Roman intervention in Greek political affairs resulted in conflicts that led to the destruction of Corinth in 146 B.C. and the sacking of Athens in 86 B.C. It was not until 27 B.C., however, that Augustus formally organized the Roman province of Achaea. Achaea consisted of the cities and territories of the southern Greek mainland between the Peloponnese and Thessaly, as well as Epirus in the northwest and the Ionian and some of the Aegean islands. The provincial capital was Corinth. Under Nero in the mid-1st century A.D. Epirus became a separate province, and in the mid-2nd century Thessaly was detached and added to the province of Macedonia. Under Roman domination many cities such as Athens, Sparta, Patras, and Corinth grew in size and prominence, the latter two partly owing to their importance as ports. After an initial decline in the number of rural sites in the early Empire, by the late Roman period the countryside was densely settled with farms and villas, due to changing landholding patterns and Roman improvements in agricultural and irrigation technology. The main exports from Achaea were wine, particularly from the northern Peloponnese, as well as olive oil and honey, linen and woollen textiles and marbles.
Villa of Herodes Atticus
- exedrae (site elements)
- mosaics (visual works)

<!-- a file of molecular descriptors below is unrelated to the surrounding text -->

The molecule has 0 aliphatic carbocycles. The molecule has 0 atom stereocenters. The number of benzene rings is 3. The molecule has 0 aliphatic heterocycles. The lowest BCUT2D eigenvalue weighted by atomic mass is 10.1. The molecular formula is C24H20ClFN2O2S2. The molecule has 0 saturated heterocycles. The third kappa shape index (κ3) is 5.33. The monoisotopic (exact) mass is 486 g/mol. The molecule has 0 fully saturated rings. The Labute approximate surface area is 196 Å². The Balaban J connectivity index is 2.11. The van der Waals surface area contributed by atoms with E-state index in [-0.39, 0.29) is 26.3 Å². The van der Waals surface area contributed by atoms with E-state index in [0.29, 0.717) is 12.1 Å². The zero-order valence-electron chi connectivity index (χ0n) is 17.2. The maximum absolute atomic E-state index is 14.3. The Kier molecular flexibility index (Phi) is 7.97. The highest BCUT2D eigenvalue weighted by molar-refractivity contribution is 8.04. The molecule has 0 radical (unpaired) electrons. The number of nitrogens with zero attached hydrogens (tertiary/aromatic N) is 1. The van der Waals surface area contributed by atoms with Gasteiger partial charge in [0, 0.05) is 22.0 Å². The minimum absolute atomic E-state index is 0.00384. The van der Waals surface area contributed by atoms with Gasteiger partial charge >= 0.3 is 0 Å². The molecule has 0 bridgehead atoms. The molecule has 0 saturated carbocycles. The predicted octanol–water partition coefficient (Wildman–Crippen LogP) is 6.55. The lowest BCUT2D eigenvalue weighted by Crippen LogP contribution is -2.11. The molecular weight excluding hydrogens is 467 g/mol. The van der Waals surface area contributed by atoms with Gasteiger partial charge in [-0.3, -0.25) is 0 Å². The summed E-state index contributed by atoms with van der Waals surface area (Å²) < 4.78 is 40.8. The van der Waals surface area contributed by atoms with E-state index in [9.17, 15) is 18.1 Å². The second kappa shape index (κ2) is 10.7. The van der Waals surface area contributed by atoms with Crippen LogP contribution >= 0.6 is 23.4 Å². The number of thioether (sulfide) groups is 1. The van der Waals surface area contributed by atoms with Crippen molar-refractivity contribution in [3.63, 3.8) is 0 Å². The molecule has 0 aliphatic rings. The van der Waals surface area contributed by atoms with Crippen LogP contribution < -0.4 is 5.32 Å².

- nymphaea (garden structures)
A large (20,000 sq. m.) villa on a small hill near the ancient site of Eua has been systematically excavated since the 1980s. Most of the discoveries, however, remain unpublished. Because the earliest remains date to the Flavian period and an inscription mentions the name Hipparchus, father of Herodes Atticus (103-171 A.D.), it is likely that this was family property inherited by Herodes and transformed by him into one of the most luxurious Roman estates in Greece. At the center of the plan was a large garden defined on three sides (north, south, and east) by porticoes paved in mosaics representing various mythological scenes in a continuous sequence (850 sq. m.). The numerous statues placed in the garden, representing divinities, historical characters, athletes, and philosophers, were part of a decorative program in which the sculptural and mosaic themes were linked. For example, in the north portico, in front of a mosaic depicting Menelaus holding the body of Patroclus, fragments of a statuary group representing the same subject were found (“Pasquino” type). In the south portico, a sculpture of Achilles and Penthesilea (copy of a second century B.C. original from Pergamon) was found in front of a mosaic with the same subject. Other mosaic subjects are the hunt of Aeneas and Dido, the Horai and Charites, the labors of Heracles, and cupids making wine. The eastern part of the villa had a nymphaeum and an exedra, containing six statues depicting girls, one of which dates to the fifth century B.C. The villa also had a Serapeum and an Antinoön. After the death of Herodes the villa probably became imperial property. A phase dating to the Tetrarchy is attested, and during the time of Constantine a mosaic, depicting the Circus Maximus, was added. The villa was destroyed by an earthquake in A.D. 400 A.D. and by the invasions of the Goths.
From the 2nd century CE until 400 CE
- G. Ieranò, “I tesori di un intellettuale,” Archeo 6, 2001:48-53
- G. Spyropoulos, Drei Meisterwerke der griechischen Plastik aus der Villa des Herodes Atticus zu Eva/Loukou. Frankfurt-am-Main, 2001. (worldcat)
21 Apr 2021